Senior couple having a coffee in a bar. taking selfie with smart phone

 

If you are one of the baby boomers – or have a loved one who is – you are not alone, that’s for sure.

Post WWII, 77.3 million Baby boomers, as coined by the New York Post back in the day, were born between 1946 and 1964. In 2016, that places the baby boomer generation between the ages of 52 and 70. Historically, in previous generations, this meant slowing down and retiring. However, for this generation, retiring may not mean slowing down, but simply changing directions! Yes, Boomers are the new Zoomers.

As sociologists have researched, the trait that makes Baby Boomers different than previous generations is that they’ve maintained an indomitable spirit of growth. This traces back to their coming of age in the 1960s, where personal growth became a cultural norm. That same spirit remains with them today, regardless of their age.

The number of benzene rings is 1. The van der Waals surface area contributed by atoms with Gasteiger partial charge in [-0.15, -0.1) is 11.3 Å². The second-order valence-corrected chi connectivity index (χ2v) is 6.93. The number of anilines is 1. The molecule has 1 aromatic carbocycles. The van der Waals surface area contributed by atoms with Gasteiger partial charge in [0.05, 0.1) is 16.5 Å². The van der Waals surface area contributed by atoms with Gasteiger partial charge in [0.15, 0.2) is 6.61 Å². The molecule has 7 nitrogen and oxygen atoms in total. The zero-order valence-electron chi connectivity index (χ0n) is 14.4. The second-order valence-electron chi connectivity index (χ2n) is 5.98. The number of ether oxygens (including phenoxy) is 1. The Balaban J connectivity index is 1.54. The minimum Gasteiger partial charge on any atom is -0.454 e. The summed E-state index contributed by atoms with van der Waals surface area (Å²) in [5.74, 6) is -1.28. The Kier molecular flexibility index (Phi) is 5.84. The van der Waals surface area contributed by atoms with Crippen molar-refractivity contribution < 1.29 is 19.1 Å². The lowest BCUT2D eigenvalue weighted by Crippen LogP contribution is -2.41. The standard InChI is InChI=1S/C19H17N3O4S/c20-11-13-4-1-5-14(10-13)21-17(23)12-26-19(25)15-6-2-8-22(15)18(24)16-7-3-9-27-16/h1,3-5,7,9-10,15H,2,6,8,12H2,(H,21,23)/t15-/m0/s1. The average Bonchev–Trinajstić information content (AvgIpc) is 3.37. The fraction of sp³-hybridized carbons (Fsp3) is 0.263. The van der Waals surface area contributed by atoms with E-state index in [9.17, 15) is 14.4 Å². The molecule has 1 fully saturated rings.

From civil rights to physical fitness, Baby Boomers continue to push the envelope, embracing change and growth.

In 2016, when we look at the demographics of which age groups are traveling the most, adopting technology at lightning-fast rates, and are pursuing late-in-life courtships in growing numbers, Boomers and Zoomers top the charts. You might say, you’re more likely to find Boomers texting on their smart phone than having a conversation on a porch swing.